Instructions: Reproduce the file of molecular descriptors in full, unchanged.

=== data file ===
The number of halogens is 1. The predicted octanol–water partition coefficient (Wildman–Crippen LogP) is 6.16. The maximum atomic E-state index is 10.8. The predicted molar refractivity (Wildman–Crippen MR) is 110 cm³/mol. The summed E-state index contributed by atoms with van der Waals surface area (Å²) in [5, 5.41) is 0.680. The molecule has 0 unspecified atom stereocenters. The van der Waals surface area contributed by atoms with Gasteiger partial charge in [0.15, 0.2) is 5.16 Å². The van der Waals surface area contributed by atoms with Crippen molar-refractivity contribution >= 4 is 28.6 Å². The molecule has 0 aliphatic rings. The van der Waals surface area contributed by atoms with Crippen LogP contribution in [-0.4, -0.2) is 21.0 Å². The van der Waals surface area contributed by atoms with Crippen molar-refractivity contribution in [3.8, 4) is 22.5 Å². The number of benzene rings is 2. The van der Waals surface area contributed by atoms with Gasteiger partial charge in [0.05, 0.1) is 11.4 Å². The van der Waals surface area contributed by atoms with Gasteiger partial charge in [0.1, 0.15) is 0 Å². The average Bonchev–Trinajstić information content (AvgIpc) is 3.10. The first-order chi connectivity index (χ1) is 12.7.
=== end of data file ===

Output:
The number of halogens is 1. The predicted octanol–water partition coefficient (Wildman–Crippen LogP) is 6.16. The maximum atomic E-state index is 10.8. The predicted molar refractivity (Wildman–Crippen MR) is 110 cm³/mol. The summed E-state index contributed by atoms with van der Waals surface area (Å²) in [5, 5.41) is 0.680. The molecule has 0 unspecified atom stereocenters. The van der Waals surface area contributed by atoms with Gasteiger partial charge in [0.15, 0.2) is 5.16 Å². The van der Waals surface area contributed by atoms with Crippen molar-refractivity contribution >= 4 is 28.6 Å². The molecule has 0 aliphatic rings. The van der Waals surface area contributed by atoms with Crippen LogP contribution in [-0.4, -0.2) is 21.0 Å². The van der Waals surface area contributed by atoms with Crippen molar-refractivity contribution in [3.8, 4) is 22.5 Å². The number of benzene rings is 2. The van der Waals surface area contributed by atoms with Gasteiger partial charge in [0.05, 0.1) is 11.4 Å². The van der Waals surface area contributed by atoms with Gasteiger partial charge in [0.1, 0.15) is 0 Å². The average Bonchev–Trinajstić information content (AvgIpc) is 3.10. The first-order chi connectivity index (χ1) is 12.7.